20 October 2015, Trentino Alto Adige

Yesterday, I told you that it was summer, so it seems impossible that today I am here to tell you about the winter. Believe me when I tell you that from my window seat on the train, it felt as if I was witnessing the exact moment when autumn came and went. In an instant, an entire season passed.
I have never loved the mountains, I have always felt that - unlike the cities or the coastal towns - there would be little to tell you about them. I thought that they only existed to underline our fragility, to make life more difficult and sometimes even impossible. It's all uphill in the mountains, like just about everything nowadays
. But even if it is unavoidable, it is a mistake to judge things that you know nothing about. To put it better: you believe that you can only judge them when you have heard them mentioned a thousand times over: mountains, quantum physics, happiness. Love.
But now in fact I have met the mountain, and it was not at all what I expected to find. The mountain is like a primary-school teacher who teaches you to read. You already know the letters of the alphabet but, somehow, here they form into new and unknown words. You are not going to feel small in the face of the mountain, it will teach you to grow. It makes me think that if the mountain shows you what appears to be your limit, it is only to show you how you can actually overcome it.
So now, from Trentino, to continue my habit of slipping things into my baggage, I will place in it the sense of still having so much to learn, what we can call in a word "greatness", at the risk of sounding banal.
But if you will allow me, I will also place the window of my mountain refuge in my bag, and the comforting memory of a dish which seems to capture all the colours of an autumn that lasted no more than an instant. I will also add a handful of the snow that I can see on the other side of my window, and the desire that the mountains have given me to stay here, in total silence, and simply breathe in.
An embrace.
L.

Journeys into flour 10 - Trentino Alto Adige



Cured Polenta
First, prepare the ingredients: cut the cheese into small slices, and leave the butter out of the fridge in a pan so that it becomes soft. Using a copper pot, bring the water and the milk to the boil, with a spoonful of the cornflour. Start slowing adding a little salt and the flour, mixing it rapidly and continuously with a whisk to make sure that no lumps form. Now start to stir it with a wooden spoon, slowly cooking it on a low heat for around 50 minutes. Polenta tends to become dense, but it needs to stay soft and creamy, so where necessary add some spoonfuls of milk to the mix while cooking.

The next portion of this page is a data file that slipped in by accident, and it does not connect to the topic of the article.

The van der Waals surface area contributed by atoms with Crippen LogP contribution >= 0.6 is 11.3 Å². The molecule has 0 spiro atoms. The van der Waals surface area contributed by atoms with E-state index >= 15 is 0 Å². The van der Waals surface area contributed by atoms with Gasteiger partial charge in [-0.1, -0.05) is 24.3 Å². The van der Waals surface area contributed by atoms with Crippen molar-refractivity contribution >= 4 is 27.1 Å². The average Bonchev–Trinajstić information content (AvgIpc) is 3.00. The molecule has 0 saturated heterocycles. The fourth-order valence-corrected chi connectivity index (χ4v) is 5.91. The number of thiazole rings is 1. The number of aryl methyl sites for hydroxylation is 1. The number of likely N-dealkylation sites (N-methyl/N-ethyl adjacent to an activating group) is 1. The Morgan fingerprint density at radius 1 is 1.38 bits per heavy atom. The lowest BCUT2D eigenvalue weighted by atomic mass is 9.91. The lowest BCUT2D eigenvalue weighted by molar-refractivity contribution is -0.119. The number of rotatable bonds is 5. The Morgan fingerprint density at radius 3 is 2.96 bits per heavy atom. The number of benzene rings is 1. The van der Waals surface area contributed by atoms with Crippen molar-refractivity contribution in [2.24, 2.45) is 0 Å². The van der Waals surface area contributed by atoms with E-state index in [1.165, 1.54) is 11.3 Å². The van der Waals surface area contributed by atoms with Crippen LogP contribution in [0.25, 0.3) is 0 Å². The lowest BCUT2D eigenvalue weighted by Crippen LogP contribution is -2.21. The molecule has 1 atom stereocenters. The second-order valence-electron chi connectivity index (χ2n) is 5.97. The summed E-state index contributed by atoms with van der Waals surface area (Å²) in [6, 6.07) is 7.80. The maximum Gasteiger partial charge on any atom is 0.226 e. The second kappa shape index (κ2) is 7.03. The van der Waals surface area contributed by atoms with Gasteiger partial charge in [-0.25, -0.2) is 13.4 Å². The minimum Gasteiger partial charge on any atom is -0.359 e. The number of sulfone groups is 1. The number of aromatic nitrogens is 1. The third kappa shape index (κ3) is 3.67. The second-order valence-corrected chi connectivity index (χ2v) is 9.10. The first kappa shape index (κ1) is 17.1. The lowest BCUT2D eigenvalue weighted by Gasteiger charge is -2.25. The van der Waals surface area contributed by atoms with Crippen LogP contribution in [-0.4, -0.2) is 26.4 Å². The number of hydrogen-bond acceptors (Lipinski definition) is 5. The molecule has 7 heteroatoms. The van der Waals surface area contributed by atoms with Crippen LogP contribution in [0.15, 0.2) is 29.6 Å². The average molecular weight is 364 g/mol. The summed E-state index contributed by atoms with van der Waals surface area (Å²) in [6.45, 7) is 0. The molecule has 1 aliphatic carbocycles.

Once it is nearly cooked, add the cheese to the mix and continue to stir until it has completely melted. In a separate pot, melt the butter together with the garlic and the sage. Now you can serve the polenta, spooning a ladle of creamy polenta into each plate (preferably warmed), with a couple of spoonfuls of the flavoured butter dripped on top and a sprinkling of ground pepper.



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corn flour for Polenta

corn flour for Polenta

Polenta is a whole grain with origins as an Italian porridge. Made from coarsely ground corn, polenta flour is a source of both fiber and iron. This product is created from cornflour that has been cleaned and stone-milled in a secure plansifter in order to remove any rough pieces, and separate the flour from waste elements. This product is not made with genetically-modified ingredients, and is made from Italian ingredients.

Interesting fact

"Cured" polenta means that it is dressed. It is a typical polenta dish found right across the Alps, from Trentino Alto Adige in the east to Val d'Aosta in the west. The quintessential everyday food, as well as being an excellent and substantial protection against the cold and harsh winters of the Italian Alps, it is prepared with corn grown from graminacea (a type of grass) that originates in Central America that reached Europe via Christopher Columbus. Many different ingredients can be used to make cured polenta: various types of typical Alpine cheese (Casol├ęt, Puzzone di Moena, Spressa delle Giudicarie, Fontal, Formaggio Dolomiti), Lucanica trentina, Alto Adige speck (smoked ham), pancetta or sliced lard, or it can be served simply with fresh butter. Polenta can be either soft and smooth, as in our recipe here, or it can be made in a more compact form that requires brief baking to give it a crunchy surface. It is excellent when eaten alongside any of the best-known Trentino wines: Cabernet Franc, Lagrein, Merlot, Santa Maddalena or the excellent local Schiava.